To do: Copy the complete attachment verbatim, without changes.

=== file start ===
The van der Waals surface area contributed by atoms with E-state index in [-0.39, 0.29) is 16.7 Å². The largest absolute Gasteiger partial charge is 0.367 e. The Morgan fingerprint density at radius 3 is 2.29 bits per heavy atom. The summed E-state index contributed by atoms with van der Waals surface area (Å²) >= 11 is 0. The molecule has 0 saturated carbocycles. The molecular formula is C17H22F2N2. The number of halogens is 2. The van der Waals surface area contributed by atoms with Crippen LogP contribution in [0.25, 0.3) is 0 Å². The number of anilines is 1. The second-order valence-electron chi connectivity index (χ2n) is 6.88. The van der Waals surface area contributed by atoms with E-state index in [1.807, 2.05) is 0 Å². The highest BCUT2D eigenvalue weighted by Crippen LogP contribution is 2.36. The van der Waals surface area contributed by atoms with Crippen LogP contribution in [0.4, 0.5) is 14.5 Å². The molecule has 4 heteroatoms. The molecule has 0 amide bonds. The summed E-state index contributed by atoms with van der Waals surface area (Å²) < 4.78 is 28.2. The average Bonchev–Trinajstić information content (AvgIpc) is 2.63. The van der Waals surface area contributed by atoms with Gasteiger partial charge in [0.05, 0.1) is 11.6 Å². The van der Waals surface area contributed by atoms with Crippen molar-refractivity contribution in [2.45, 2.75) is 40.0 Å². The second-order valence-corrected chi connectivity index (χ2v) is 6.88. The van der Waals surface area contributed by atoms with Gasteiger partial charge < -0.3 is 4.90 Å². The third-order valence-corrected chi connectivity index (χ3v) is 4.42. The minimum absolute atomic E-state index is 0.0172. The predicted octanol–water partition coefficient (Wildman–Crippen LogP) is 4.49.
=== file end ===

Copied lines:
The van der Waals surface area contributed by atoms with E-state index in [-0.39, 0.29) is 16.7 Å². The largest absolute Gasteiger partial charge is 0.367 e. The Morgan fingerprint density at radius 3 is 2.29 bits per heavy atom. The summed E-state index contributed by atoms with van der Waals surface area (Å²) >= 11 is 0. The molecule has 0 saturated carbocycles. The molecular formula is C17H22F2N2. The number of halogens is 2. The van der Waals surface area contributed by atoms with Crippen LogP contribution in [0.25, 0.3) is 0 Å². The number of anilines is 1. The second-order valence-electron chi connectivity index (χ2n) is 6.88. The van der Waals surface area contributed by atoms with E-state index in [1.807, 2.05) is 0 Å². The highest BCUT2D eigenvalue weighted by Crippen LogP contribution is 2.36. The van der Waals surface area contributed by atoms with Crippen LogP contribution in [0.4, 0.5) is 14.5 Å². The molecule has 4 heteroatoms. The molecule has 0 amide bonds. The summed E-state index contributed by atoms with van der Waals surface area (Å²) < 4.78 is 28.2. The average Bonchev–Trinajstić information content (AvgIpc) is 2.63. The van der Waals surface area contributed by atoms with Gasteiger partial charge in [0.05, 0.1) is 11.6 Å². The van der Waals surface area contributed by atoms with Crippen molar-refractivity contribution in [2.45, 2.75) is 40.0 Å². The second-order valence-corrected chi connectivity index (χ2v) is 6.88. The van der Waals surface area contributed by atoms with Gasteiger partial charge < -0.3 is 4.90 Å². The third-order valence-corrected chi connectivity index (χ3v) is 4.42. The minimum absolute atomic E-state index is 0.0172. The predicted octanol–water partition coefficient (Wildman–Crippen LogP) is 4.49.